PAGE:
Mosquito, 10x - Dr. David Maitland/Nikon Small World

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Beauty in the Eye of the Microscope

A rose by any other name … Oh wait, those are stink bug eggs.

Through Friday, the eighth Olympus BioScapes Imaging Competition brings images of beauty captured under light microscopes to our museum. The winning images were selected from more than 2,000 submissions and reflect the latest advances in neuroscience and cell biology. Visitors can marvel at the beauty of stink bug eggs, be awed by the iridescent colors of a damselfly eye, and yes, even admire the peony-like splendor of a fruit fly’s ovaries.

And you thought you’d seen everything.

Photo: Stink Bug Eggs by Haris Antonopoulos

Banana Worm Bread, Anyone?

No carbs, lo carbs, cabbage soup, lemonade… heck, even princesses have their own diet. But could a food plan that includes bugs be the next big diet fad?

Many cultures throughout the world include insects in their diets, but here in the United States, the idea has yet to catch on. David Gracer is working to change that. An English teacher, writer and naturalist, Gracer advocates the eating of insects as an excellent source of nutrition and as an intelligent food choice for an overcrowded planet. Bugs, after all, are a good, and plentiful, source of protein, vitamins and minerals.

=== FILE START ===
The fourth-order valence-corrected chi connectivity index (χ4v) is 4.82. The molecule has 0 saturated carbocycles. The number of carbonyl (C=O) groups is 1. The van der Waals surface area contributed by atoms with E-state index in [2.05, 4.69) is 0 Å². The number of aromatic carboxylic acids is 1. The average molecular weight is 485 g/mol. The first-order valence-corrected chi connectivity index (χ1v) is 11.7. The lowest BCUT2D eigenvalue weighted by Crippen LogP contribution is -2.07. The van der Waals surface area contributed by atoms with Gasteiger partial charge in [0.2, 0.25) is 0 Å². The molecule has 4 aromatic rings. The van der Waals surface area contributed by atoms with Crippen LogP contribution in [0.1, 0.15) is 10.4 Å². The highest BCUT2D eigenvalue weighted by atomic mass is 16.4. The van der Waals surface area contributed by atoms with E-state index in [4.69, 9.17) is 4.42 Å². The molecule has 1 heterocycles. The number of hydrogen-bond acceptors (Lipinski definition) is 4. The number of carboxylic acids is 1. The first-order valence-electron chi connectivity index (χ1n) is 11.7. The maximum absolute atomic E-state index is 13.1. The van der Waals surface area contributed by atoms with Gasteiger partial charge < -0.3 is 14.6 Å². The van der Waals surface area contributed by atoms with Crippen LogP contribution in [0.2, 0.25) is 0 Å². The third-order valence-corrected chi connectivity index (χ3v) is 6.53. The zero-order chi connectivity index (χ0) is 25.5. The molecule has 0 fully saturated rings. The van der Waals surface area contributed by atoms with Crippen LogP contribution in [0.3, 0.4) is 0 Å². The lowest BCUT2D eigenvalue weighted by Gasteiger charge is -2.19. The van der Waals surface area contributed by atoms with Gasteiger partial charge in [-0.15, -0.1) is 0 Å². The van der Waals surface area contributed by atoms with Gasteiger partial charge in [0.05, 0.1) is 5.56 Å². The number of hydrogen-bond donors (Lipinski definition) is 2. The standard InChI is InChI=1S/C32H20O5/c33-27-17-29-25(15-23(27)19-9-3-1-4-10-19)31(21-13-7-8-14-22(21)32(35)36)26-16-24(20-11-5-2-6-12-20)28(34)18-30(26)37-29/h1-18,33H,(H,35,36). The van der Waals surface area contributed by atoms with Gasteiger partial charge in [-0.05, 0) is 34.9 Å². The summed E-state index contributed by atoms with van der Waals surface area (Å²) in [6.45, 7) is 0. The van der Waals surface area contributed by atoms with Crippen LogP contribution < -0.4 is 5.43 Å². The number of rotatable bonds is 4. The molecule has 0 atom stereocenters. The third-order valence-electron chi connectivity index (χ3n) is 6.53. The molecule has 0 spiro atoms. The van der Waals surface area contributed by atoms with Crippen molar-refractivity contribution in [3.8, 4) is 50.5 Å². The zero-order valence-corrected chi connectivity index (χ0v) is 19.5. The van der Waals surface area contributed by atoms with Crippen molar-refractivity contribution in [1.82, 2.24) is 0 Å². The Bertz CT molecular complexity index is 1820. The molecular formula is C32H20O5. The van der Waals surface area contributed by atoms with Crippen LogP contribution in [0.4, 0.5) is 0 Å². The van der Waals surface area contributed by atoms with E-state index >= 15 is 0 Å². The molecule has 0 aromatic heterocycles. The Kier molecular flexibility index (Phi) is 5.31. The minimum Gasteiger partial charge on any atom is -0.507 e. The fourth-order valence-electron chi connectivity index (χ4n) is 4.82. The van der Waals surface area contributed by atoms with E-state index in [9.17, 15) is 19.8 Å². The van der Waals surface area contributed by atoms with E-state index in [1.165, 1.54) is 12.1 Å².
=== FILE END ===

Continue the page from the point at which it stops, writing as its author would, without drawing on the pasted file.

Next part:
Gracer will be at NYSCI this weekend as part of the Dead or Alive Halloween event. He will talk about the value of insects in human diets and will even offer bug tastings all day. 

If you like what you taste, you can make a bug-filled day of it by dining at nearby El Globo, where they serve quesadillas a los chapulines (grasshopper quesadillas), a Mexican specialty.

So hop, wriggle or worm your way over to NYSCI this weekend. You don’t want to miss this event – everyone will be buzzing about it!